Prenatal diagnosis of penoscrotal hypospadias and review of the literature: Penoskrotal hipospadiasin prenatal tanisi ve literaturun incelenmesi.
Urinary tract abnormalities are frequently detected during obstetrical ultrasonography (US). However, hypospadia is often missed on prenatal US, despite it being the most common congenital defect of the male external genitalia. The prenatal recognition of hypospadias is important because it will alert the physician to order karyotyping and to look for any possible associated dysmorphic syndromes. Here, we present a case of a penoscrotal hypospadia mimicking female genitalia and describe our experience of applying two-dimensional and three-dimensional US in the prenatal diagnosis of hypospadia. Prenatal ultrasound scans should include a study of the genitals and should not only be used for sex determination.
Key words: Obstetrics ultrasonography; penoscrotal hypospadia; prenatal diagnosis.
Gebelikte fetal uriner trakt anomalileri obstetrik ultrason taramasinda kolayca saptanabilen gelisim bozukluklaridir. Ancak prenatal hipospadias tanisi, erkek genital sisteminin en sik gorulen konjenital anomalisi olmasina ragmen intrauterin donemde siklikla konulamaz. Hipospadiasin prenatal donemde taninmasi, karyotipleme ve birlikte gorulebilen dismorfik sendromlarin arastirilmasiacisindan onemlidir. Bu calismada intrauterin donemde disigenital yapiyitaklit eden penoskrotal hipospadias olgusunun iki ve uc boyutlu ultrason ile antenatal tanisisunulmaktadir. Gebelikte ultrasonografik tarama, fetal cinsiyet tayinidisinda genital organlarin anomalileri acisindan da ayrintilidegerlendirmeyikapsamalidir.
Anahtar sozcukler: Obstetrik ultrason; penoskrotal hipospadias, prenatal tani.
Hypospadias is a birth defect found in boys. In hypospadias, the opening of the urinary tract is located on the ventral side of the penis, instead of the tip. It is the most common congenital defect of the male external genitalia, with a prevalence of approximately 0.2 to 4.1 per 1.000 live births. (1)-(4) Despite hypospadias being the most common urogenital anomaly of male neonates, the diagnosis is often missed prior to birth.
Hypospadias are classified into 3 groups according to the location of the abnormal meatus along the expected course of the urethra: anterior (glandular or coronal), middle (penile shaft), and posterior (penoscrotal, scrotal, perineal). These groups account for 50%, 30%, and 20% of all hypospadia cases, respectively. (5)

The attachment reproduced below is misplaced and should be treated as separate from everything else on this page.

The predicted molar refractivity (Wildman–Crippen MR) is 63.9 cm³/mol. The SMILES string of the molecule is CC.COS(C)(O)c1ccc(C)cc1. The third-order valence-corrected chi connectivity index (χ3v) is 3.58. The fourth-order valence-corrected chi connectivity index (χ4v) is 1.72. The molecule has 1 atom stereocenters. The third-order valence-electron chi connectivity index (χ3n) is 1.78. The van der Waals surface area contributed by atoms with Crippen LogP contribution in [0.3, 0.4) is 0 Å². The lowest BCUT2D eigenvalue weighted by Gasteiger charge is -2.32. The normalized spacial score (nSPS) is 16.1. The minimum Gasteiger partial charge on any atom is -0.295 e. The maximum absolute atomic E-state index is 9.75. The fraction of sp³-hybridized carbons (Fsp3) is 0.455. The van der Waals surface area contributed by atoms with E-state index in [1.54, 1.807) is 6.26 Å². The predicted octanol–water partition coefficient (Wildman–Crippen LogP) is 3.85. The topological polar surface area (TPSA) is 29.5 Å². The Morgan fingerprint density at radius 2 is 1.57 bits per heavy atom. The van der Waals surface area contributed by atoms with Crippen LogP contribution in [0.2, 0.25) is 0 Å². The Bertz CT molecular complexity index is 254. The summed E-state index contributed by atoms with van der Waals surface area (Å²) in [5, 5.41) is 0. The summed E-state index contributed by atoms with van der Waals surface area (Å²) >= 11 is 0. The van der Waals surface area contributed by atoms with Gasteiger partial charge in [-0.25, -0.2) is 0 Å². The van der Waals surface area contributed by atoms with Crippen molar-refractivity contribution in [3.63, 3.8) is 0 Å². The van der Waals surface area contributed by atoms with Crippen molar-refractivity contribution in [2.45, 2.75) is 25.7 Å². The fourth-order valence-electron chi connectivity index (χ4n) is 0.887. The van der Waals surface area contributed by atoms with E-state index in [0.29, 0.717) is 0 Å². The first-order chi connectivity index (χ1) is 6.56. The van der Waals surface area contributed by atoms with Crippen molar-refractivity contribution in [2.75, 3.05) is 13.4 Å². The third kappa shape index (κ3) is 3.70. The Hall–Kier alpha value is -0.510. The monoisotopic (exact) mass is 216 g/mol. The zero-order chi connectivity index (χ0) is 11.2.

The postnatal treatment of hypospadias is always surgical and is usually carried out at the age of 4-18 months, depending on the type of hypospadia. The most frequent complications of untreated hypospadias are stenosis of the meatus, difficulties in sexual relationships due to an abnormal erection, and infertility due to ejaculation outside the vagina. (6)
Although hypospadias may be suspected during the early second trimester or even the first half of pregnancy, a diagnosis at this time may be erroneous because the fusion of the labioscrotal folds in a male fetus may be delayed. Because there is improved visualization of the external genitalia at the third trimester, the prenatal diagnosis of hypospadias is not usually made until then. (2)-(7) Here, we report a successful case of the prenatal diagnosis of a penoscrotal hypospadia in the early second trimester of pregnancy.
A 28-year-old woman (gravida 1, para 0) with no significant past medical history was referred to our tertiary center for US examination at 22 weeks of gestation. There was no history of congenital abnormalities or exposure to medication during this pregnancy. Based on the saggital sign at 14 weeks of gestation, the fetus had been assigned as a female.
On the initial 2D sonogram, fetal growth was found to be appropriate for the gestational age, and no gross anomaly was found, except for an abnormally curved and shortened penis and a single umbilical artery (Figure 1). Due to the ambiguity of the genitalia and the presence of a single umbilical artery, a sample of the fetal chromosomes was obtained by chordocentesis and analyzed. This revealed a normal, male 46, XY karyotype A repeat ultrasound scan at 23 weeks of gestation showed a shortened penis that was abnormally curved between the two scrotal folds in the coronal plane. An inform consent was taken from the patient. The possibility of hypospadia was raised, and to confirm the diagnosis of hypospadia, three-dimensional (3D) imaging in surface-rendered mode was used. Multiplanar and surface-rendered images were obtained in the midsagittal, axial, and coronal planes to precisely delineate the ventral curvature of the penis (Figure 2). At 30 weeks of gestation, both testes were visualized in the scrotum. At 38 weeks of gestation, a term newborn was delivered by cesarean section with a birth weight of 2950 g and Apgar scores of 9 and 10 at 1 and 5 minutes, respectively. The physical examination of the newborn revealed the presence of severe hypospadia, with the meatus in the penoscrotal position.